D.G. Martin

The next big high-tech product: Why Concord?

Why would Alevo, a European company seeking to develop and manufacture a powerful groundbreaking battery, choose Concord, North Carolina, as the site of its operations, rather than some other place anywhere in the world? There are several answers to this question that I will share in a minute, but first some background about Alevo and its battery. Alevo is producing a lithium-ion battery. Other lithium-ion batteries provide the power for electric-powered and hybrid automobiles. But Alevo’s product is different. It has the ability to charge and discharge electricity rapidly and multiple times, without the risk of overheating or burning....

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Finding our way out of a locked bathroom

What can we do about House Bill 2? Polls show North Carolinians divided about the new law. Answers to polling questions depend upon how the questions are asked. Most North Carolinians, even supporters of transgender rights, do not want men to barge into women’s bathrooms. And most, even those who disagree with the lifestyles of gay and transgender people, do not want our state to discriminate against them. Some politicians in both parties think the controversy will help them at election time. As former Gov. Jim Martin wrote recently, “The political reality is that this works great for both...

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Summer reading and lessons about campus names and renaming

What can Yale University teach UNC-Chapel Hill and other universities about naming and renaming college buildings and programs? What does Yale’s solution have to do with North Carolina and one of the books I recommend for early summer reading? Yale divides its undergraduates into separate colleges, where they live and eat together over four years. The colleges are named after important historical figures with some connection to Yale. For instance, Calhoun College is named for Yale alumnus John C. Calhoun, a vice president of the U.S. during the presidency of Andrew Jackson and a brilliant defender of slavery. Because...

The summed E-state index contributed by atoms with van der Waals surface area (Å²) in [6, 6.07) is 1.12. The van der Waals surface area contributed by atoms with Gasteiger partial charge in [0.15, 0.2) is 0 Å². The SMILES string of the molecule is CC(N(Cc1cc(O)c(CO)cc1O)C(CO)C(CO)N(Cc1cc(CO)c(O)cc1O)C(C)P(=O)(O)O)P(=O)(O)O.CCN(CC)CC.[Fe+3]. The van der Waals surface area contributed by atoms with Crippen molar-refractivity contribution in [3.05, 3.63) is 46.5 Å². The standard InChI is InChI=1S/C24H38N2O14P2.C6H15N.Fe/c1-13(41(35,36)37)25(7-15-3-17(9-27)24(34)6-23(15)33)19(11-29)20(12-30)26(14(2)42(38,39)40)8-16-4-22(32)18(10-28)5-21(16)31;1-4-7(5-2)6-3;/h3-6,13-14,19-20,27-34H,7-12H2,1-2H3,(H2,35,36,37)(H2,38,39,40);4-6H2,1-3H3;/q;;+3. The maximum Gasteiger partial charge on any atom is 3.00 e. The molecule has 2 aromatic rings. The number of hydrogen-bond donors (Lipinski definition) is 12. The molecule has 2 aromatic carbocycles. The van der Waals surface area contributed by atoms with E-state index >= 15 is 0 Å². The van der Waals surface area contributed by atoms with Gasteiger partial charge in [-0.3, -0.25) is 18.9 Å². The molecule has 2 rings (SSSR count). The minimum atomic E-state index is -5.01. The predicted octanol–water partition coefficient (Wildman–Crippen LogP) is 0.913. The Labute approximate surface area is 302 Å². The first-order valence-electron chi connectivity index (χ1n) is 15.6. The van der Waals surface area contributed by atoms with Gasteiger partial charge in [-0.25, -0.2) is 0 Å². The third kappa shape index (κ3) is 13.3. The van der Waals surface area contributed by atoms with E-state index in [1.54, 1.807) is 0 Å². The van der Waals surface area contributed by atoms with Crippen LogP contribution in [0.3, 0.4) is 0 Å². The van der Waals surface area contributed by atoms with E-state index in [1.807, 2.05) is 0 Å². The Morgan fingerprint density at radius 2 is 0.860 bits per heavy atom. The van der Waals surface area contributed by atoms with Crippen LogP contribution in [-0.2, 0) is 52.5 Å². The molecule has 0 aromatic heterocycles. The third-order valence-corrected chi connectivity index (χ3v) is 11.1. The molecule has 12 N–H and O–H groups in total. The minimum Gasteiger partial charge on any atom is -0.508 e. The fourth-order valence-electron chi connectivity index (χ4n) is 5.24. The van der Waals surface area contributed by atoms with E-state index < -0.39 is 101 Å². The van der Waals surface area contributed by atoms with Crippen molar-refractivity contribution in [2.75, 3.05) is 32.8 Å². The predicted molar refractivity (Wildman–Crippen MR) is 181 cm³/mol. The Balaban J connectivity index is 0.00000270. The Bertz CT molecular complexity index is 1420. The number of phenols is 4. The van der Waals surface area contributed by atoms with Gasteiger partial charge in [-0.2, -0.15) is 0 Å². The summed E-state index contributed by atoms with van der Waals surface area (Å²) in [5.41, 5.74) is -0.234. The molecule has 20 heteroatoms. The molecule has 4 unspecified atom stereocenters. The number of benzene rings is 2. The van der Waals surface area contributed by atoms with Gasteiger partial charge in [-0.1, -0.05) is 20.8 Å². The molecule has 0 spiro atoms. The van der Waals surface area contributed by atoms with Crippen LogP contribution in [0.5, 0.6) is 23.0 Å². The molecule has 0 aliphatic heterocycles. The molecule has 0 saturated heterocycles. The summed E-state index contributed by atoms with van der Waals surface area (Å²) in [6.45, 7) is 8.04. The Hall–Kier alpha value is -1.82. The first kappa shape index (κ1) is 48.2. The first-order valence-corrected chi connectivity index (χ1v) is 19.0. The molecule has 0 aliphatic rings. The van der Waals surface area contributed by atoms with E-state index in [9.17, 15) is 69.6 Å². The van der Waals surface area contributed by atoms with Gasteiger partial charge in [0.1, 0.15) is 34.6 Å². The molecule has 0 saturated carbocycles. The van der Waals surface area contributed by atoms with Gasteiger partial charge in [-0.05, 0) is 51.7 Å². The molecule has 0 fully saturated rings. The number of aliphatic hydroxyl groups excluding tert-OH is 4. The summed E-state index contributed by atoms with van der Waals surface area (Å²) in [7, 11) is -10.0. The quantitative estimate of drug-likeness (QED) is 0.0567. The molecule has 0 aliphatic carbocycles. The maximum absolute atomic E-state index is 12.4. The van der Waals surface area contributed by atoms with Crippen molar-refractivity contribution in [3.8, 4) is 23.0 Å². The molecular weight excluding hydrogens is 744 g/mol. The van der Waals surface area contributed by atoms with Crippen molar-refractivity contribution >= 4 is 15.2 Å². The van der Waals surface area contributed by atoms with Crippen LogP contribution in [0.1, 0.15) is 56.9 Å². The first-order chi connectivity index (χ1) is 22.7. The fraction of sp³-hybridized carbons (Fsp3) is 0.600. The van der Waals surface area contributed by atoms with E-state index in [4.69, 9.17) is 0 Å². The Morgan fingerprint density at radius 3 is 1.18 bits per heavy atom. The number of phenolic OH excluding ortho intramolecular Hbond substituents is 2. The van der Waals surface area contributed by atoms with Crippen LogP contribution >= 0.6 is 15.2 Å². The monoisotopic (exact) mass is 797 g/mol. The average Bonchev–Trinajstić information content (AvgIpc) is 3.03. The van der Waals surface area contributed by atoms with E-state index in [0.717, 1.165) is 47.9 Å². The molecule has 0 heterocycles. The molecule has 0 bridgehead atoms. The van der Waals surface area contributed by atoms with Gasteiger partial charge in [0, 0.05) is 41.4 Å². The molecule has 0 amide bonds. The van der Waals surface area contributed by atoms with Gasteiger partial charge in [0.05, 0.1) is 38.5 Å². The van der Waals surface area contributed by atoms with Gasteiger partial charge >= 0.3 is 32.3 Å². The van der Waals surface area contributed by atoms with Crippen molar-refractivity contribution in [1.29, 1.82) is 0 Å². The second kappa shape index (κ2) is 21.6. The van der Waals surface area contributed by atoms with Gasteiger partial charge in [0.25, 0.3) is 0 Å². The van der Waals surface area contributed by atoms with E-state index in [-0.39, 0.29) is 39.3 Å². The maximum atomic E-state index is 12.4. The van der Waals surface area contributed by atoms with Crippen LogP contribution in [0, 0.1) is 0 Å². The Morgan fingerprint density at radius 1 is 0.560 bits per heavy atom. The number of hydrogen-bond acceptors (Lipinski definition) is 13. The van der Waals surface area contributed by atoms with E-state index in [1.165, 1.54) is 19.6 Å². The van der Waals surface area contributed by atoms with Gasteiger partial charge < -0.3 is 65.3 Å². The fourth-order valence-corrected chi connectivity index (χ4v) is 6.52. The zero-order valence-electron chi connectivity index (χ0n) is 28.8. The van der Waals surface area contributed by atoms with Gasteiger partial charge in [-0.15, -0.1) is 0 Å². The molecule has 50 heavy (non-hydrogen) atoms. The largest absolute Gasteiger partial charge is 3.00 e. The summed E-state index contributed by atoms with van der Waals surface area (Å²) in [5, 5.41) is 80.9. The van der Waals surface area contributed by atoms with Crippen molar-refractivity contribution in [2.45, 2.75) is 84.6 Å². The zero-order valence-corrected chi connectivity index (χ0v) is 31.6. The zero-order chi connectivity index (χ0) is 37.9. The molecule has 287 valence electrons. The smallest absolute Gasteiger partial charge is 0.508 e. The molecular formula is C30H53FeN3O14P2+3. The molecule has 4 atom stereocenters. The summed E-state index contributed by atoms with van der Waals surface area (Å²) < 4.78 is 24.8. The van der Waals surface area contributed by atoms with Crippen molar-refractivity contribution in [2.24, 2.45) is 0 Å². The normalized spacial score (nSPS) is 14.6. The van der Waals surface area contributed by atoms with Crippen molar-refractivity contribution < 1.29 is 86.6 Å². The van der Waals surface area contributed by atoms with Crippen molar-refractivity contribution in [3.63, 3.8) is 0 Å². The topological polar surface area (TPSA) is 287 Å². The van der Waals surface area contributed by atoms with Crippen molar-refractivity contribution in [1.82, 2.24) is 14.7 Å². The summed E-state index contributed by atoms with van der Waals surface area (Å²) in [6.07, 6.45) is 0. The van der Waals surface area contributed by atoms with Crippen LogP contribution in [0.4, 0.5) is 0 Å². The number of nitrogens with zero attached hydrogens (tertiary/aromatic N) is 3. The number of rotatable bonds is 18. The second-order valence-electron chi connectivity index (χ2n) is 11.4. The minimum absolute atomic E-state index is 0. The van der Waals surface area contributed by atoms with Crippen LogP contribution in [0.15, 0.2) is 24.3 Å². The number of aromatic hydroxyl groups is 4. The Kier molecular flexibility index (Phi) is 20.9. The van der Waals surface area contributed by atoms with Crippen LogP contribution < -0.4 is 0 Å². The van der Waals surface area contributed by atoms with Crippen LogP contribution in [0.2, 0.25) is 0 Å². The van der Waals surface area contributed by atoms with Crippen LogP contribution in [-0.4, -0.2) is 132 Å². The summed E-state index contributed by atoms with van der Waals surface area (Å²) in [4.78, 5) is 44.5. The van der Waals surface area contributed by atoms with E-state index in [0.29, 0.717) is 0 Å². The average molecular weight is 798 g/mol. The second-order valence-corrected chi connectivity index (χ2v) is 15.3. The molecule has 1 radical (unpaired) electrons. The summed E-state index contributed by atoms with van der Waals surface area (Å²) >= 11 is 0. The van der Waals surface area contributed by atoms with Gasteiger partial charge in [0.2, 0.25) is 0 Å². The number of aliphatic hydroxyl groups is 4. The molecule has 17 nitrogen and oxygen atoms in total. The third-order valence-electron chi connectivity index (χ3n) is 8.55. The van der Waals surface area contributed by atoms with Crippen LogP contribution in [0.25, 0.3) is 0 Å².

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Groping and hoping: Why John Hart is so good and why the latest book took so long to write

Can’t we just find something that we can agree upon? Thrown into a silly unnecessary bathroom dispute that has brought unwelcome international attention, good North Carolinians of all ideological, religious, and political persuasions would like to have something that brings them together. It happens on May 3 with the release of John Hart’s latest literary thriller, “Redemption Road.” Residents of Hart’s hometown get the jump on the rest of us this Saturday (April 30) when he returns to Salisbury to talk about his book and distribute copies to old friends. Hart flashed onto the literary scene about 10 years...

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Fire in Fayetteville leaves a gap in Chapel Hill

Why did a fire in Fayetteville cause a panic in Chapel Hill? When I got word about the April 9 fire that destroyed the Haymont Grill in Fayetteville, a little bit of me got destroyed, too. The Grill was a few blocks away from a house at 1805 Bragg Blvd., into which I and seven other lieutenants had stuffed ourselves while we were stationed at Fort Bragg in the early 1960s. The Grill became our favorite eating place, in part because Pete Skenteris, the longtime owner, took care of us. In early 2015, he told Chick Jacobs of the...

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Like actors, putting ourselves in the shoes of others

How hard is it for a white person to really understand the black experience well enough not to get into trouble when speaking about hot-button matters of community concern? Ask Hillary Clinton. Or ask her husband, the former president. Both have spent their lives working to improve the economic conditions of blacks and to increase the opportunities available to them. They take pride in their close associations with African Americans. But, when it comes to talking about race, they have proved that anybody can get into trouble. It makes one wonder why a white author like North Carolina native...

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Why it’s basketball, not politics, on our minds

Get used to it! Even though we are in the middle of a national election contest with choices so varied, so unusual, so important, and with a possible result that would stretch the traditions of American democracy… Even though terrorist movements challenge our security and the human values important to most Americans and threaten to overturn hopes for a world of tolerance and peace… Even though we have been jarred, locally, by rushed and heavy-handed legislation that flaunts the American tradition of openness and acceptance of different peoples and different ideas… Even with all that, what we want to...

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Tracing the cause of discontent to some demagogue

Have you had enough of presidential candidates flying in and out of North Carolina looking for primary votes? Wouldn’t it be nice if they came to see us after the election, like our first president, George Washington, who visited North Carolina soon after he took office? Thanks to a new book by Warren Bingham, “George Washington’s 1791 Southern Tour,” we can follow that trip traveling in Washington’s shoes. The new book explains that the president of the new country wanted to visit the different regions to promote unity after the recent bitter battles over adoption of the Constitution had...

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